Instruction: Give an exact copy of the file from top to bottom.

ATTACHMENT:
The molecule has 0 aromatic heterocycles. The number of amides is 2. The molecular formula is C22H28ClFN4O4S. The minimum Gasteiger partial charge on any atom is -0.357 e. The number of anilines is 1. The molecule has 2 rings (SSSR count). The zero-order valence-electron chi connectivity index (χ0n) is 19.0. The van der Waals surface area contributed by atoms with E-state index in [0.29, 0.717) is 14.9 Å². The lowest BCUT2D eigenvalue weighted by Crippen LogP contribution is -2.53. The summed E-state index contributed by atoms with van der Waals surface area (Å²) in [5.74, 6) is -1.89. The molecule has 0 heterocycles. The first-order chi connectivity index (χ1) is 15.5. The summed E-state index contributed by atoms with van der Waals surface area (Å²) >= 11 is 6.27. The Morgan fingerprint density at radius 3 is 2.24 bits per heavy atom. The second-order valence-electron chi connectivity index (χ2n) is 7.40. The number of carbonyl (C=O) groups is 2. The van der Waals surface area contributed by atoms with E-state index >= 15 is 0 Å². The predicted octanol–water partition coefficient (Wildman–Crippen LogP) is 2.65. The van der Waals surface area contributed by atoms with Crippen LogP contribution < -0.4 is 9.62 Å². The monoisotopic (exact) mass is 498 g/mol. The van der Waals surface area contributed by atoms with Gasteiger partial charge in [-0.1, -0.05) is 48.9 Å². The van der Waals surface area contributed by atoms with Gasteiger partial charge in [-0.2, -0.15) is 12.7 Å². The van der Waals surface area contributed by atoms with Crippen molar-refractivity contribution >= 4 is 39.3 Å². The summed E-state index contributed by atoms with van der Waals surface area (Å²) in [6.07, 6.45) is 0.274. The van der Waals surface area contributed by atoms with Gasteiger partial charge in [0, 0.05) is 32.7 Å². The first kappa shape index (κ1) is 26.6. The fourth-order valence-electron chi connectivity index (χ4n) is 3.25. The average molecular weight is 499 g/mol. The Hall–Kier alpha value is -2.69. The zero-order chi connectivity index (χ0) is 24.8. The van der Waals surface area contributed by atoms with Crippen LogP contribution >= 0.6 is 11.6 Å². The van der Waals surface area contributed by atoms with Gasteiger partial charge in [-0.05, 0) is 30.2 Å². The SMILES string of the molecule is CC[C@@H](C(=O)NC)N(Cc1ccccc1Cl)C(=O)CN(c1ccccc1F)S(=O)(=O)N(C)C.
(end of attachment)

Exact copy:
The molecule has 0 aromatic heterocycles. The number of amides is 2. The molecular formula is C22H28ClFN4O4S. The minimum Gasteiger partial charge on any atom is -0.357 e. The number of anilines is 1. The molecule has 2 rings (SSSR count). The zero-order valence-electron chi connectivity index (χ0n) is 19.0. The van der Waals surface area contributed by atoms with E-state index in [0.29, 0.717) is 14.9 Å². The lowest BCUT2D eigenvalue weighted by Crippen LogP contribution is -2.53. The summed E-state index contributed by atoms with van der Waals surface area (Å²) in [5.74, 6) is -1.89. The molecule has 0 heterocycles. The first-order chi connectivity index (χ1) is 15.5. The summed E-state index contributed by atoms with van der Waals surface area (Å²) >= 11 is 6.27. The Morgan fingerprint density at radius 3 is 2.24 bits per heavy atom. The second-order valence-electron chi connectivity index (χ2n) is 7.40. The number of carbonyl (C=O) groups is 2. The van der Waals surface area contributed by atoms with E-state index >= 15 is 0 Å². The predicted octanol–water partition coefficient (Wildman–Crippen LogP) is 2.65. The van der Waals surface area contributed by atoms with Crippen LogP contribution < -0.4 is 9.62 Å². The monoisotopic (exact) mass is 498 g/mol. The van der Waals surface area contributed by atoms with Gasteiger partial charge in [-0.1, -0.05) is 48.9 Å². The van der Waals surface area contributed by atoms with Gasteiger partial charge in [-0.2, -0.15) is 12.7 Å². The van der Waals surface area contributed by atoms with Crippen molar-refractivity contribution >= 4 is 39.3 Å². The summed E-state index contributed by atoms with van der Waals surface area (Å²) in [6.07, 6.45) is 0.274. The van der Waals surface area contributed by atoms with Gasteiger partial charge in [0, 0.05) is 32.7 Å². The first kappa shape index (κ1) is 26.6. The fourth-order valence-electron chi connectivity index (χ4n) is 3.25. The average molecular weight is 499 g/mol. The Hall–Kier alpha value is -2.69. The zero-order chi connectivity index (χ0) is 24.8. The van der Waals surface area contributed by atoms with Crippen LogP contribution >= 0.6 is 11.6 Å². The van der Waals surface area contributed by atoms with Gasteiger partial charge in [-0.05, 0) is 30.2 Å². The SMILES string of the molecule is CC[C@@H](C(=O)NC)N(Cc1ccccc1Cl)C(=O)CN(c1ccccc1F)S(=O)(=O)N(C)C.